Hi terri, You do not say what was found in your blood and 24 hour urine samples. New onset of calcium oxalate stones in later life is not common, but here is what I can say about it. Losartan is a great drug, and I suspect it is lowering your blood pressure and thereby giving you some odd sensations. Be sure to take home BP and see the results. My guess is that your urine calcium rose, or your urine citrate fell with age, causing your stones, but your labs will tell the story. As for the bones, if you are very active I am not sure that fosamax – or its infusion equivalents – is necessarily a bad idea. Regards, Fred Coe

  3. Jeanine

    Hi Dr. Coe,
    Thank you for all of the great articles. I am finding them very helpful and I do have a few questions, that I am hoping you can help with, or point me in the right direction. Passed by first stone last year (I am 55) – and it was a Carbonate Apatite (Dahllite) 100%. Since then I have passed a few more this year (thankfully very small) and they are same stone type. I do not have any infection or UTI’s. After a 24hr. urine test my Urologist suggested that I see a Nephrologist, which I will be making an appointment with. Are there any specific questions that I should ask? Any specific tests I should ask for? I would like to be as prepared as much as possible. According to my 24hr. results, everything was in the normal range except for my Urine Citrate which was 32, and my PH was 6.482. Volume was 2.13, with Magnesium 54 and Sulfate 43 being on the boarderline. Other than being overweight… my blood pressure, sugar levels, and Cholesterol is good and I only take Synthroid for a slow Thyroid. I did have a slightly high protein level in my blood last year, and the Hematologist suggested that a see a Rheumatolgist,, but with COVID, I put it on the back burner, which I plan on following up on. I want to take care of these kidney stones first. Not sure if that has any effect on kidney stones. Any suggestions you can give me would be extremely helpful. Thank you for your time.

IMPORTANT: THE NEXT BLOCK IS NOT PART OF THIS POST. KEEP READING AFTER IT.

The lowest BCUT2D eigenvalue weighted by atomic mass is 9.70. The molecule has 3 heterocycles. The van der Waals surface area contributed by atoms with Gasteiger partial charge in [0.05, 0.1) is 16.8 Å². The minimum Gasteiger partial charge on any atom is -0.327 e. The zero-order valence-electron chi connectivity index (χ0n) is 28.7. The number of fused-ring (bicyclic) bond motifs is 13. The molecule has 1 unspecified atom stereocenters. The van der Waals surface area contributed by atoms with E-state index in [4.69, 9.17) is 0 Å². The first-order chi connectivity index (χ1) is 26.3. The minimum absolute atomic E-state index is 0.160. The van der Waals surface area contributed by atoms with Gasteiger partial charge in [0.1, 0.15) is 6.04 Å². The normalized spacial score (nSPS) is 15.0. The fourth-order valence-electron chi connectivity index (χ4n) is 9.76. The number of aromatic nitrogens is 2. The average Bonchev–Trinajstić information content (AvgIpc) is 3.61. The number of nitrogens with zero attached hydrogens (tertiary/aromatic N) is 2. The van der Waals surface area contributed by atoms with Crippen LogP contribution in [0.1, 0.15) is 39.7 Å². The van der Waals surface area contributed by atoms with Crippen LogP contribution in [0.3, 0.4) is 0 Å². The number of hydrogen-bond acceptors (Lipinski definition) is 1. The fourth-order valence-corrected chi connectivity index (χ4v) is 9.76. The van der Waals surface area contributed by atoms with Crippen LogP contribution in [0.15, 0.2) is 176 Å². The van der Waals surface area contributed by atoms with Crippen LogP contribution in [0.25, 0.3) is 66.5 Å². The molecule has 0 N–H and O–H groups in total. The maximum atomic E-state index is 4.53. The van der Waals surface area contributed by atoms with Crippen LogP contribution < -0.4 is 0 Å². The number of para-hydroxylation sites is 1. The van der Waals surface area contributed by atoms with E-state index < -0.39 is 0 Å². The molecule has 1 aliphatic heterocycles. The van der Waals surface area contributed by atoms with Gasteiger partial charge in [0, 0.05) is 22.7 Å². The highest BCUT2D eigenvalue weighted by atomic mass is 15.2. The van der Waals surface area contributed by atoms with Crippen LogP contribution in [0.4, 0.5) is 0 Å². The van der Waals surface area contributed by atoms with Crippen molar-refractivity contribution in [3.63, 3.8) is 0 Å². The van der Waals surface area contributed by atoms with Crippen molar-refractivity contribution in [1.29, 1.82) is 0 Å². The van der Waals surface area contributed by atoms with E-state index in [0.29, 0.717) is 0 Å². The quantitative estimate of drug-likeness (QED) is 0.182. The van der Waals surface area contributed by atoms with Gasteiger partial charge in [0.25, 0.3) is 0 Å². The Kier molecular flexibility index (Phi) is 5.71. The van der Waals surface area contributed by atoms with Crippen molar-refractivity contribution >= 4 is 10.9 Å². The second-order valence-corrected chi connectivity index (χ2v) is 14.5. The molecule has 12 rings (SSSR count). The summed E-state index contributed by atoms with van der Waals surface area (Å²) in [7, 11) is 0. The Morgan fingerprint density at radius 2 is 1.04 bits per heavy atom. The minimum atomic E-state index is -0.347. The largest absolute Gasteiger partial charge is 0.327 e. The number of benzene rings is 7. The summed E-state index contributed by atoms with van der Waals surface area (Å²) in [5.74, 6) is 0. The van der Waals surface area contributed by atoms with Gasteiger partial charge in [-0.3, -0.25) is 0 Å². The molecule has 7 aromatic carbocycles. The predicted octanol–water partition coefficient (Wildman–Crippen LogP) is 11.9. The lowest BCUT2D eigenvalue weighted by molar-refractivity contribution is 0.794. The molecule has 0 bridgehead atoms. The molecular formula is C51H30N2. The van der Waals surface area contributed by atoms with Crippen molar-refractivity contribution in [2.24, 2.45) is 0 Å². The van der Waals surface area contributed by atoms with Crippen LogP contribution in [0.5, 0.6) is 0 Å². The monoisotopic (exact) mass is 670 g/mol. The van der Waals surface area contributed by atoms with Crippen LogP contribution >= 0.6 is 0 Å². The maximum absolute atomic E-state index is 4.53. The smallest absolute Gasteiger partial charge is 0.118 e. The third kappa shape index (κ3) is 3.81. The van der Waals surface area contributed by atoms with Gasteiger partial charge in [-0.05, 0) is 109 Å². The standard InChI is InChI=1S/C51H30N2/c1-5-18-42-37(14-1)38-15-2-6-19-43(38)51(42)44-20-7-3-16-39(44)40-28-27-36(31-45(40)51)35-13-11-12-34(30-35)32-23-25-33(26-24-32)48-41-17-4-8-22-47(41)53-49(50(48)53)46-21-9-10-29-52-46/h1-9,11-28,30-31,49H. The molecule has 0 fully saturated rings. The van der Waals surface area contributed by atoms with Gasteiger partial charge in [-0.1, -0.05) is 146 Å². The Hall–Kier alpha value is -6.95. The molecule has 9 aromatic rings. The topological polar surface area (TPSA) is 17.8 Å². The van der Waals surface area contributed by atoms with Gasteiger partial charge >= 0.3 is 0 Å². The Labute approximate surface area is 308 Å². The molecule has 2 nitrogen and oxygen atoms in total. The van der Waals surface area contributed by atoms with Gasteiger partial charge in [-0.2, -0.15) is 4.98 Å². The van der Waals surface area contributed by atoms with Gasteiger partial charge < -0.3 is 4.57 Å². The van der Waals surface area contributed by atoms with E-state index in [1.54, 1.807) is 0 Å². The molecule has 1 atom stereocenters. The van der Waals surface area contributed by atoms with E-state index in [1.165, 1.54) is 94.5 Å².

• Fredric L Coe, MD

      Hi Jeanine, The high urine pH and low citrate go well with your calcium phosphate stones. In fact the citrate is so low as to be eye catching. I do not understand the high blood protein last year, but some immune disorders cause renal tubular acidosis and that could be a real cause for your stone. The most famous of these is Sjogren’s syndrome, but there are many more. Often blood changes (low total CO2 and potassium) are slight at first. Regards, Fred Coe